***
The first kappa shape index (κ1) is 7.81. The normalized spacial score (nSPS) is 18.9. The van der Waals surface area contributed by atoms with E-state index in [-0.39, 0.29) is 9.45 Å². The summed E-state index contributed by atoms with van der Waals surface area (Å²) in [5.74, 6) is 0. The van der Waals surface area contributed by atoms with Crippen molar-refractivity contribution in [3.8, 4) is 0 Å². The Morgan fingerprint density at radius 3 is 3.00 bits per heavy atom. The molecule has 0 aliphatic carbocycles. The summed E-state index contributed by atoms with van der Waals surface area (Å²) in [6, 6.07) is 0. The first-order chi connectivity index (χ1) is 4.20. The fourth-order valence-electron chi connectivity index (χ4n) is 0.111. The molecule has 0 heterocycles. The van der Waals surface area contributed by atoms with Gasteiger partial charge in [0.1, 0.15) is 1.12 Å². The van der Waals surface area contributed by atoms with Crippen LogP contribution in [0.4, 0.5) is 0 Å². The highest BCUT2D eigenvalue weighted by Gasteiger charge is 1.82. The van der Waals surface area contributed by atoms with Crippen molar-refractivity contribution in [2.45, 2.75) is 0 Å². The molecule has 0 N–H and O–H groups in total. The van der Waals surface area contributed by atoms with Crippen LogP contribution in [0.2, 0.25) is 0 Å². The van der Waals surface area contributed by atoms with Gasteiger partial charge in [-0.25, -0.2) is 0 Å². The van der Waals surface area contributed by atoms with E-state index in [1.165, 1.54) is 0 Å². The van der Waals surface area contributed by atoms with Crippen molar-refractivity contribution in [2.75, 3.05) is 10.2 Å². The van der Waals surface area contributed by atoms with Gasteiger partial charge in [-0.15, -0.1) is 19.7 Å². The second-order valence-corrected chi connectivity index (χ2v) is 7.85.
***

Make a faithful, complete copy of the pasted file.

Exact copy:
The first kappa shape index (κ1) is 7.81. The normalized spacial score (nSPS) is 18.9. The van der Waals surface area contributed by atoms with E-state index in [-0.39, 0.29) is 9.45 Å². The summed E-state index contributed by atoms with van der Waals surface area (Å²) in [5.74, 6) is 0. The van der Waals surface area contributed by atoms with Crippen molar-refractivity contribution in [3.8, 4) is 0 Å². The Morgan fingerprint density at radius 3 is 3.00 bits per heavy atom. The molecule has 0 aliphatic carbocycles. The summed E-state index contributed by atoms with van der Waals surface area (Å²) in [6, 6.07) is 0. The first-order chi connectivity index (χ1) is 4.20. The fourth-order valence-electron chi connectivity index (χ4n) is 0.111. The molecule has 0 heterocycles. The van der Waals surface area contributed by atoms with Gasteiger partial charge in [0.1, 0.15) is 1.12 Å². The van der Waals surface area contributed by atoms with Crippen LogP contribution in [0.4, 0.5) is 0 Å². The highest BCUT2D eigenvalue weighted by Gasteiger charge is 1.82. The van der Waals surface area contributed by atoms with Crippen molar-refractivity contribution in [2.45, 2.75) is 0 Å². The molecule has 0 N–H and O–H groups in total. The van der Waals surface area contributed by atoms with Crippen LogP contribution in [0.2, 0.25) is 0 Å². The van der Waals surface area contributed by atoms with Gasteiger partial charge in [-0.25, -0.2) is 0 Å². The van der Waals surface area contributed by atoms with E-state index in [1.165, 1.54) is 0 Å². The van der Waals surface area contributed by atoms with Crippen molar-refractivity contribution in [2.75, 3.05) is 10.2 Å². The van der Waals surface area contributed by atoms with Gasteiger partial charge in [-0.15, -0.1) is 19.7 Å². The second-order valence-corrected chi connectivity index (χ2v) is 7.85.